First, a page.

The fries were ok, but nothing to write home about.  They were a little inconsistent, with some being a little soggy.

But I still devoured all of them.

And that was that.  And today I went to aperiTIVO with uberchef for a my true last solid/tomato-based/spicy/hot meal for a week or so.  And it was great.

The spice man cometh.

Today I was at the 77th St. flea market with Burgergal and saw this spice guy, reminiscent of markets in North Africa.  Anyway, I thought it was cool so I snapped a photo.  He also had that neat stick with a scoop on the end of it.  He was like a craps dealer, but with freshly ground spice blends.

It’s been a while, and I’ve been up to some random stuff.

Nougatine Burger

Since the blog started as a blog about burgers, I’ll kick off this post with a review of the most recent burger I’ve had.  After a slew of press about the burger at jean-Georges’ Nougatine (just another La Frieda black label rumour– no need to pay it any heed, the only place that has it is Minetta) and a glowing review from my buddy Ben, I had to check it out.  I’ve been to Nougatine and had great, although not memorable, meals, so I figured it had to be pretty good.

Continue reading ‘The spice man cometh.’

Bill's Bar and Burger. Meh.

When B.R. Guest recently opened another restaurant, I was skeptical.  I used to be a fan of the upscale-casual company’s concepts, and I actually was talking with them about joining their team a few years back.  However, as of late, I have been less than impressed with the quality of food at some of their locations.  The charm has worn off a bit.  That’s why when Bill’s Bar and Burger opened up in the old Hog Pit space, it wasn’t first on my list.

But they do have a smashed burger, so that was intriguing.

On a chilly night at the Standard Beer Garden a few months back, we tried to snag a quick burger at Bill’s, only to find that it was packed with the MPD-gensia.  This type of experience turns me off for a good few months (like when I refused to go to Di Fara again after confronting a two-hour wait).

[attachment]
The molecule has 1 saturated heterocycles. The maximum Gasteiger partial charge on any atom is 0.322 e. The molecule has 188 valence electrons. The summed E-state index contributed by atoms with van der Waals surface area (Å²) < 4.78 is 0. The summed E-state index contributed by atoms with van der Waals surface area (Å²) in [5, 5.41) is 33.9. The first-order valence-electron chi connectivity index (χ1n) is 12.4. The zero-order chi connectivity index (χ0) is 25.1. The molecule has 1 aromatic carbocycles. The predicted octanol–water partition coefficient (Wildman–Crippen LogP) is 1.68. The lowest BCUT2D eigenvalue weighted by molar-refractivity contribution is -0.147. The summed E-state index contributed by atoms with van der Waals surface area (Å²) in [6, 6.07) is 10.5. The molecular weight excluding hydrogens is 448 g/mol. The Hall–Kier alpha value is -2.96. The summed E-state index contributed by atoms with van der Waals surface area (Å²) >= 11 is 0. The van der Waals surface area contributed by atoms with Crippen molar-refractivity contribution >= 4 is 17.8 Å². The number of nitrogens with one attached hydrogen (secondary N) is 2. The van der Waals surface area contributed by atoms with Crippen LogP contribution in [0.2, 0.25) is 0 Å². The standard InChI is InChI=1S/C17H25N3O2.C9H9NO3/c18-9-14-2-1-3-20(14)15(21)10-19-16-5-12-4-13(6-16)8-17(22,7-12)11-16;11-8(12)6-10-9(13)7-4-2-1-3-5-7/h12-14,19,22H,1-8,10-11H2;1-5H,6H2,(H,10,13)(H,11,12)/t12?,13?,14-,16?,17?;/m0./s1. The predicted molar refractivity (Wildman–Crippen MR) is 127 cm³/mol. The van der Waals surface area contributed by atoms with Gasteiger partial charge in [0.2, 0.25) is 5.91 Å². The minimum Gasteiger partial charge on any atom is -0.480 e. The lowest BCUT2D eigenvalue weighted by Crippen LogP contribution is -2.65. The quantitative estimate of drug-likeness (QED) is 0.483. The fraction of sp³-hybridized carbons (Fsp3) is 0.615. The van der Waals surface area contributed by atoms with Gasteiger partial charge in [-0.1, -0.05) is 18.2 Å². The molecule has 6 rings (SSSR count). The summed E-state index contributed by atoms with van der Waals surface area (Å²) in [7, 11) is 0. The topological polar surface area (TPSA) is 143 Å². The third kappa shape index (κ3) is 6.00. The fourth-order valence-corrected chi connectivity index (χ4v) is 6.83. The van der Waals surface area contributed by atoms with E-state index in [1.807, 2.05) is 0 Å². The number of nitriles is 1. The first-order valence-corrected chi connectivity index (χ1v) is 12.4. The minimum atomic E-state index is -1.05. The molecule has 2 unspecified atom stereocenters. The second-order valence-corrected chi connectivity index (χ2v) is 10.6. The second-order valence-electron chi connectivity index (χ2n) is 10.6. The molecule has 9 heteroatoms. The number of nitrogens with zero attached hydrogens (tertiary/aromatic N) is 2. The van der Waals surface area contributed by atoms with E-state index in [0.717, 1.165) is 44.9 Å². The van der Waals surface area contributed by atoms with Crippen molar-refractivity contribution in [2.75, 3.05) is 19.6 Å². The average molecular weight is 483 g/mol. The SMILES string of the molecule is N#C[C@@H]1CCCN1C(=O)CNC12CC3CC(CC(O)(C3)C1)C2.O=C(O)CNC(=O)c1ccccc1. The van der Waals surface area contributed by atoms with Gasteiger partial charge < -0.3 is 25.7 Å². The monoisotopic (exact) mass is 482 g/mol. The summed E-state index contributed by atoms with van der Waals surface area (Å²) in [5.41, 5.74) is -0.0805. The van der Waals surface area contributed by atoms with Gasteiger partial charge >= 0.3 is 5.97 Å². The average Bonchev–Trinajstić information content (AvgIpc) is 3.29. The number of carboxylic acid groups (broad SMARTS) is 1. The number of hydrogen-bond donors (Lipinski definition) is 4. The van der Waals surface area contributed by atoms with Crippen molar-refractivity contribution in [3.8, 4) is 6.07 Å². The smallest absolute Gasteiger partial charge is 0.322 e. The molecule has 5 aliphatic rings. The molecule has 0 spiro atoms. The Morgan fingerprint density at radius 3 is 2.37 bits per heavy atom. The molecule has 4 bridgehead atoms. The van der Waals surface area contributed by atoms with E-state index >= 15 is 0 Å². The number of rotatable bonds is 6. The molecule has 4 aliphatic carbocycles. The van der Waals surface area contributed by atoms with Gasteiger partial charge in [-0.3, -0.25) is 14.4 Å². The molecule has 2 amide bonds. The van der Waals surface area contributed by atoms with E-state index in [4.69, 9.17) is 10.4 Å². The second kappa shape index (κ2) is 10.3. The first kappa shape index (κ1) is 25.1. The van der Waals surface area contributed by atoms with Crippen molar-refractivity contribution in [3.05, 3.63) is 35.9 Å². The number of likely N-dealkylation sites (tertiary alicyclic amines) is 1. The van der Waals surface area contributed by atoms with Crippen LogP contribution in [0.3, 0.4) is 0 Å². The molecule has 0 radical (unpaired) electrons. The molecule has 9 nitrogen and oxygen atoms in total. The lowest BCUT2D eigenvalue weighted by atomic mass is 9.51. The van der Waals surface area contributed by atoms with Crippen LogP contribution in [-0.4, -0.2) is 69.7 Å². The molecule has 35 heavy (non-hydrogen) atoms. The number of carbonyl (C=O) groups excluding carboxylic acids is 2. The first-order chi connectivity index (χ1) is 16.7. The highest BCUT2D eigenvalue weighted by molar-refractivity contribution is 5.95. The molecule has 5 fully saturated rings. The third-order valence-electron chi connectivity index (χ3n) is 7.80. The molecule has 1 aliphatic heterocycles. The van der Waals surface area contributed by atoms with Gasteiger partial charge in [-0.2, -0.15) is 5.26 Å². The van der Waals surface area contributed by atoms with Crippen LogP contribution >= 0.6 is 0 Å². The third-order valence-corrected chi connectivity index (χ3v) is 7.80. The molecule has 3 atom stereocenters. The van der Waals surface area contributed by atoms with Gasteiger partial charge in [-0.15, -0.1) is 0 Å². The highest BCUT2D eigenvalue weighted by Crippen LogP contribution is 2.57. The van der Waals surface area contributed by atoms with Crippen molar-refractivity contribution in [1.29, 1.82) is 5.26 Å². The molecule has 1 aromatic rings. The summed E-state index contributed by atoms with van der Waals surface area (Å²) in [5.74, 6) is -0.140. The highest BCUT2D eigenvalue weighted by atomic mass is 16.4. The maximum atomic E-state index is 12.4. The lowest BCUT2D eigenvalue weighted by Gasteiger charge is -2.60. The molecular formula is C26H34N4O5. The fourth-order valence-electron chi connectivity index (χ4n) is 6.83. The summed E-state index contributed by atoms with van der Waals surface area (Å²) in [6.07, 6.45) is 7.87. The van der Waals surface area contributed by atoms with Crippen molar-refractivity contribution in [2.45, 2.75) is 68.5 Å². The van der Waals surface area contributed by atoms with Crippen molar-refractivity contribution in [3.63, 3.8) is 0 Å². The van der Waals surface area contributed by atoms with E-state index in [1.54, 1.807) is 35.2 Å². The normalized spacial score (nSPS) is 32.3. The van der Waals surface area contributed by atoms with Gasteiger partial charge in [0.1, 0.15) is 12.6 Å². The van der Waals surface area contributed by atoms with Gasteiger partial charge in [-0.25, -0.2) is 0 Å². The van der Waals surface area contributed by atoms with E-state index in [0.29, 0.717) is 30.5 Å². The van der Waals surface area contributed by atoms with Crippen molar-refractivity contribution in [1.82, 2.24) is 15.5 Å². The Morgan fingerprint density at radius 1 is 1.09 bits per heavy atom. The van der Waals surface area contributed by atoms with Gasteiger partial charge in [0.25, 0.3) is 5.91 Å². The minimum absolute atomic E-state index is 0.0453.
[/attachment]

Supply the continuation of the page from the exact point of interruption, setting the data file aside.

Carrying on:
About a week ago, the opportunity arose again, only this time I knew it was going to happen.  A Conde Nast Traveler party was happening, again at the Standard, and I knew that a mid-week pop-in to Bill’s would out a bit more positively.

We walked in around 8 o’clock and were quasi-immediately shown to a table.  The décor is fine, nothing really to write home about.  They didn’t mess around with too much of the raw elements that the Hog Pit had left behind.  The bar was where it was and the walls were where they were.  The front room is filled with high tables, and combined with the low-ish ceilings, it actually makes you feel like you are stepping into a cave (or, a pit, as the former establishment’s name might indicate).  It actually reminded me a little bit of the front area at the Corner Bistro, only this was filled with artsy and trendy types (and a lot of tourists).

The smells coming out of the tiny kitchen were pretty solid.  I could catch a corner of the griddle top from the bar, and I could see some smashed burgers doing their thing.  Just like at Shake Shack, the griddle top yields very little smoke but a ton of odoriferousness (yep, that is a word).  The beer selection is pretty good, and they’ve even got Abita root beer on tap (and when you order it, the waitress will confirm that you know it’s non-alcoholic, as she did to Uberchef).

Just like the Shack, Bill’s has a selection of burgers available.  We were four, and fortunately for me, we all went with something different.  Burgergal stuck with a plain old boring hamburger, Uberchefette went with the Bobcat (burger with green chili and jack cheese), Uberchef went with the Sunset and Vine (a take on the INO burger, with special sauce), and I went with a Bacon Cheeseburger (I was feeling adventurous).